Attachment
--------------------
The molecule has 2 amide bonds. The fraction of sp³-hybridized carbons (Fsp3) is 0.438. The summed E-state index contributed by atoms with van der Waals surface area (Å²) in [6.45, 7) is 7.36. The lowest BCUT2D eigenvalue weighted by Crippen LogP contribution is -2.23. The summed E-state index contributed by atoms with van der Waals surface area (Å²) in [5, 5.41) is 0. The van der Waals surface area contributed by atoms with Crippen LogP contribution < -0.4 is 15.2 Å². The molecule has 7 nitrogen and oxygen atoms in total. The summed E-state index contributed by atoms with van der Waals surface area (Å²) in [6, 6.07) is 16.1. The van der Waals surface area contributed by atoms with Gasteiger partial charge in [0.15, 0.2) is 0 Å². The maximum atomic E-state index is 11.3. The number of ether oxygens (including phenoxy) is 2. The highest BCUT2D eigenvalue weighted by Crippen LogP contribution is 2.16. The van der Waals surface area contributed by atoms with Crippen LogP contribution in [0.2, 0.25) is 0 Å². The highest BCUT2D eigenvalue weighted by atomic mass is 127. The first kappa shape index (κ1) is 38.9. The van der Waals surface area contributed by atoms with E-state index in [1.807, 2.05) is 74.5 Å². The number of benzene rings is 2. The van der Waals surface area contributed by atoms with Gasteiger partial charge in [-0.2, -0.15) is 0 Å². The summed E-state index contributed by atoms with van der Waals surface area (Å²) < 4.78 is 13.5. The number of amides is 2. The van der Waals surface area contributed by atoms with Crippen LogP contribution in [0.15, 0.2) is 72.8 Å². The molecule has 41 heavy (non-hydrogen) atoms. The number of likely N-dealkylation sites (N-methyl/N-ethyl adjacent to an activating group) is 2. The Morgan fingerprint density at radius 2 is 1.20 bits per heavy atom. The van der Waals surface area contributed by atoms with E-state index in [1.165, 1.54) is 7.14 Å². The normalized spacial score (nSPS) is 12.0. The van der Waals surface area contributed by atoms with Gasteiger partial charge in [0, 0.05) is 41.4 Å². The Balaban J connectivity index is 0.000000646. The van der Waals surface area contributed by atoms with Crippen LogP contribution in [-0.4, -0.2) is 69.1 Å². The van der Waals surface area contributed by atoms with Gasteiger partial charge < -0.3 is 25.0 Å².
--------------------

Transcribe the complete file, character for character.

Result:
The molecule has 2 amide bonds. The fraction of sp³-hybridized carbons (Fsp3) is 0.438. The summed E-state index contributed by atoms with van der Waals surface area (Å²) in [6.45, 7) is 7.36. The lowest BCUT2D eigenvalue weighted by Crippen LogP contribution is -2.23. The summed E-state index contributed by atoms with van der Waals surface area (Å²) in [5, 5.41) is 0. The van der Waals surface area contributed by atoms with Crippen LogP contribution < -0.4 is 15.2 Å². The molecule has 7 nitrogen and oxygen atoms in total. The summed E-state index contributed by atoms with van der Waals surface area (Å²) in [6, 6.07) is 16.1. The van der Waals surface area contributed by atoms with Gasteiger partial charge in [0.15, 0.2) is 0 Å². The maximum atomic E-state index is 11.3. The number of ether oxygens (including phenoxy) is 2. The highest BCUT2D eigenvalue weighted by Crippen LogP contribution is 2.16. The van der Waals surface area contributed by atoms with Crippen LogP contribution in [0.2, 0.25) is 0 Å². The highest BCUT2D eigenvalue weighted by atomic mass is 127. The first kappa shape index (κ1) is 38.9. The van der Waals surface area contributed by atoms with E-state index in [1.807, 2.05) is 74.5 Å². The number of benzene rings is 2. The van der Waals surface area contributed by atoms with Gasteiger partial charge in [-0.2, -0.15) is 0 Å². The summed E-state index contributed by atoms with van der Waals surface area (Å²) < 4.78 is 13.5. The number of amides is 2. The van der Waals surface area contributed by atoms with Crippen LogP contribution in [0.15, 0.2) is 72.8 Å². The molecule has 41 heavy (non-hydrogen) atoms. The number of likely N-dealkylation sites (N-methyl/N-ethyl adjacent to an activating group) is 2. The Morgan fingerprint density at radius 2 is 1.20 bits per heavy atom. The van der Waals surface area contributed by atoms with E-state index in [1.165, 1.54) is 7.14 Å². The normalized spacial score (nSPS) is 12.0. The van der Waals surface area contributed by atoms with Gasteiger partial charge in [0, 0.05) is 41.4 Å². The Balaban J connectivity index is 0.000000646. The van der Waals surface area contributed by atoms with Crippen LogP contribution in [-0.4, -0.2) is 69.1 Å². The van der Waals surface area contributed by atoms with Gasteiger partial charge < -0.3 is 25.0 Å².